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Pensive ParakeetDo you ever wonder who these people are who make these laws that have no validity in reality? Let’s take, for example, the evaluation of teachers based on, student test scores. As far as I know, no other business or organization evaluates one person’s performance based on another person’s performance as teacher performance is based on student performance.

Here’s a scenario that should pretty much sum up the fallacy in this evaluation of teacher competency. Teacher A has a classroom full of students enrolled in a physical science class. These students have to take this course as a requirement to graduate and for the most part could care less about what they learn. Teacher B has a classroom full of students who are enrolled in a biology class and while some are there for credit most enrolled as an elective. Teacher A and Teacher B both prepare their lessons, both teach through lectures, group activities and lab work. Both council students who need extra attention and both give weekly quiz, midterm exams, and final exams. At the end of the year 25 percent of A students fail with another 15 percent receiving a D-. Teacher B fails 1 percent of his class with another 2 percent receiving a D.  All students must take the State test. State exam are scored advanced (level 1), proficient (level 2), partially proficient (level 3) and not proficient (level 4).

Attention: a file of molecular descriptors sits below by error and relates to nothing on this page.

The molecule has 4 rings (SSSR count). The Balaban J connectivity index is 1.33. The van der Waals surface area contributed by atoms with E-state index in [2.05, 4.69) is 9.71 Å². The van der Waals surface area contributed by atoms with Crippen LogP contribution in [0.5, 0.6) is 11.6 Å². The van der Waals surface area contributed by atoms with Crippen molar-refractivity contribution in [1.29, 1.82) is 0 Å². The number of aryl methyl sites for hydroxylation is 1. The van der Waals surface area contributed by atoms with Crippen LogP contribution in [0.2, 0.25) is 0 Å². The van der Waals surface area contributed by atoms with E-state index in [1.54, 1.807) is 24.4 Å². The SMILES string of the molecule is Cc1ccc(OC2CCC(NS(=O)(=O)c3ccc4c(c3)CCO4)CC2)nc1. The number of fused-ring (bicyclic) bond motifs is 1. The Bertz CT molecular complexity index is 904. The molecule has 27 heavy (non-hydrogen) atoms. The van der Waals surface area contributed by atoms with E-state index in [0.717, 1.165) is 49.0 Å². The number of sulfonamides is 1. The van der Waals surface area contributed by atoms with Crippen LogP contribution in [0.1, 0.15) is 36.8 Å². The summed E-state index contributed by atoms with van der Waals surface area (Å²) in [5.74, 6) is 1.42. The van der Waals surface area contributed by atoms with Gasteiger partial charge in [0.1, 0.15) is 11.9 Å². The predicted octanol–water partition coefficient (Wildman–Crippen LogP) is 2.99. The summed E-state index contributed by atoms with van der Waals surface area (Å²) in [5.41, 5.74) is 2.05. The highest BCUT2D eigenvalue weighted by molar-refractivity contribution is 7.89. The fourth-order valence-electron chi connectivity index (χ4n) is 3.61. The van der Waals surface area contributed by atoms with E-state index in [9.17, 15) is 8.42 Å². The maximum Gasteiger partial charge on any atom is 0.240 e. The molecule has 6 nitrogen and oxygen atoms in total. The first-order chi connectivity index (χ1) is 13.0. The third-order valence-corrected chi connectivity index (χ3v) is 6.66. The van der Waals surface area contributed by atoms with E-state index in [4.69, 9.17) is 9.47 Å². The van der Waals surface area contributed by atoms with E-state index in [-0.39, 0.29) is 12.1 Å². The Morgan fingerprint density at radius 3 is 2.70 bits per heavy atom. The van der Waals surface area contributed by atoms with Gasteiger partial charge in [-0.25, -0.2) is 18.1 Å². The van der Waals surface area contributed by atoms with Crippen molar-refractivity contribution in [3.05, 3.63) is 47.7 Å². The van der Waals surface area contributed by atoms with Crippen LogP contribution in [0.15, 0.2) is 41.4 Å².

The scores come back from the state office and Teacher A finds 15 percent of his students scored not proficient 20 percent scored partially proficient on the state test. Teacher B finds only 3 percent of his students scored partially proficient or less. Teacher A is told he will not be hired back due to the poor performance by his students. Teacher B is given a very good evaluation. While some consideration was given to how much rapport teachers had with students, teaching style, and past performances, because 50 percent of the teacher’s evaluation was based on student performance and that was measured mostly by state test scores, Teacher A was told he would not be hired back.

No consideration was given considering student input, student attitude toward learning, or even students ability. Most teachers within the first marking period can pick out those students who will perform well in the class and those who will not. Most teachers can bring those students around who struggle to comprehend the subject if the student 1) is willing to cooperate and 2) has the cognitive ability to learn.  And here is where the fallacy in reality hits home. Not all students can learn at the same rate. In fact not all students can learn what teachers teach. The reality is some students do not have the cognitive ability comprehend certain concepts. For example some people may never be able to solve calculus problems, others may never understand physics, yet we expect teachers will reach every student.

Now getting back to teachers A and B; A teacher is fired not because of his performance as a teacher, but because of the results of the students’ performance. The past 3 years teacher A may have had a group of students who scored proficient on the state test and 90 percent of his students passed the class, but that would not have made a difference. That teacher’s evaluation was based on this year’s performance.  And that is the fallacy in reality.

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